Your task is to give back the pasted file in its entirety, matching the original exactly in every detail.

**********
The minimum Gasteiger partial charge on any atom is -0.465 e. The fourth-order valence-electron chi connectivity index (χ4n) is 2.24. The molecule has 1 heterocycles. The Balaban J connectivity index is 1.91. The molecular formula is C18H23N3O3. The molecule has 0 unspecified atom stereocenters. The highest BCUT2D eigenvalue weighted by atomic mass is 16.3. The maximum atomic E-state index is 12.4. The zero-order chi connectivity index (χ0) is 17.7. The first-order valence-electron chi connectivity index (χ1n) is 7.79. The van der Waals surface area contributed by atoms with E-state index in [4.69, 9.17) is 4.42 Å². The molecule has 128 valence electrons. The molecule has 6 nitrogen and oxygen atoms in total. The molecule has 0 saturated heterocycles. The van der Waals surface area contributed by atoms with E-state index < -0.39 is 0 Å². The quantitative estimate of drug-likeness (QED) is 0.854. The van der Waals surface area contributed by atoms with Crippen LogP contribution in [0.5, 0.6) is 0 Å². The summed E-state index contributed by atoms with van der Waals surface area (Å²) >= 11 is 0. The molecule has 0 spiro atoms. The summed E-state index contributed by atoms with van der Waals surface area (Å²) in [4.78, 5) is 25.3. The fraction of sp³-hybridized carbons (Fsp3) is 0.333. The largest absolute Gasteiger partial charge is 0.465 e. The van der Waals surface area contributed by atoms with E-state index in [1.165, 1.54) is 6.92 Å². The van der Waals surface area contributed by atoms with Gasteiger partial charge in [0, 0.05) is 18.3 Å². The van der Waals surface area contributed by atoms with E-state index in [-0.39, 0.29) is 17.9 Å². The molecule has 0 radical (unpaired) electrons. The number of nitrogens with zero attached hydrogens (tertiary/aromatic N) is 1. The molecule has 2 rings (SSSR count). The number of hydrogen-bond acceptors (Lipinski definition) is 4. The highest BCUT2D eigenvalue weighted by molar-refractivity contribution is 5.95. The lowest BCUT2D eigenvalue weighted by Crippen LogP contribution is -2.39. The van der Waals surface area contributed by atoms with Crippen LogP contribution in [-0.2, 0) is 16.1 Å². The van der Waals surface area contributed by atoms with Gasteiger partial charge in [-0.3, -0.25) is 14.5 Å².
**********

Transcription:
The minimum Gasteiger partial charge on any atom is -0.465 e. The fourth-order valence-electron chi connectivity index (χ4n) is 2.24. The molecule has 1 heterocycles. The Balaban J connectivity index is 1.91. The molecular formula is C18H23N3O3. The molecule has 0 unspecified atom stereocenters. The highest BCUT2D eigenvalue weighted by atomic mass is 16.3. The maximum atomic E-state index is 12.4. The zero-order chi connectivity index (χ0) is 17.7. The first-order valence-electron chi connectivity index (χ1n) is 7.79. The van der Waals surface area contributed by atoms with E-state index in [4.69, 9.17) is 4.42 Å². The molecule has 128 valence electrons. The molecule has 6 nitrogen and oxygen atoms in total. The molecule has 0 saturated heterocycles. The van der Waals surface area contributed by atoms with E-state index < -0.39 is 0 Å². The quantitative estimate of drug-likeness (QED) is 0.854. The van der Waals surface area contributed by atoms with Crippen LogP contribution in [0.5, 0.6) is 0 Å². The summed E-state index contributed by atoms with van der Waals surface area (Å²) >= 11 is 0. The molecule has 0 spiro atoms. The summed E-state index contributed by atoms with van der Waals surface area (Å²) in [4.78, 5) is 25.3. The fraction of sp³-hybridized carbons (Fsp3) is 0.333. The largest absolute Gasteiger partial charge is 0.465 e. The van der Waals surface area contributed by atoms with E-state index in [1.165, 1.54) is 6.92 Å². The van der Waals surface area contributed by atoms with Gasteiger partial charge in [0, 0.05) is 18.3 Å². The van der Waals surface area contributed by atoms with E-state index in [-0.39, 0.29) is 17.9 Å². The molecule has 0 radical (unpaired) electrons. The number of nitrogens with zero attached hydrogens (tertiary/aromatic N) is 1. The molecule has 2 rings (SSSR count). The number of hydrogen-bond acceptors (Lipinski definition) is 4. The highest BCUT2D eigenvalue weighted by molar-refractivity contribution is 5.95. The lowest BCUT2D eigenvalue weighted by Crippen LogP contribution is -2.39. The van der Waals surface area contributed by atoms with Crippen LogP contribution in [-0.2, 0) is 16.1 Å². The van der Waals surface area contributed by atoms with Gasteiger partial charge in [-0.3, -0.25) is 14.5 Å².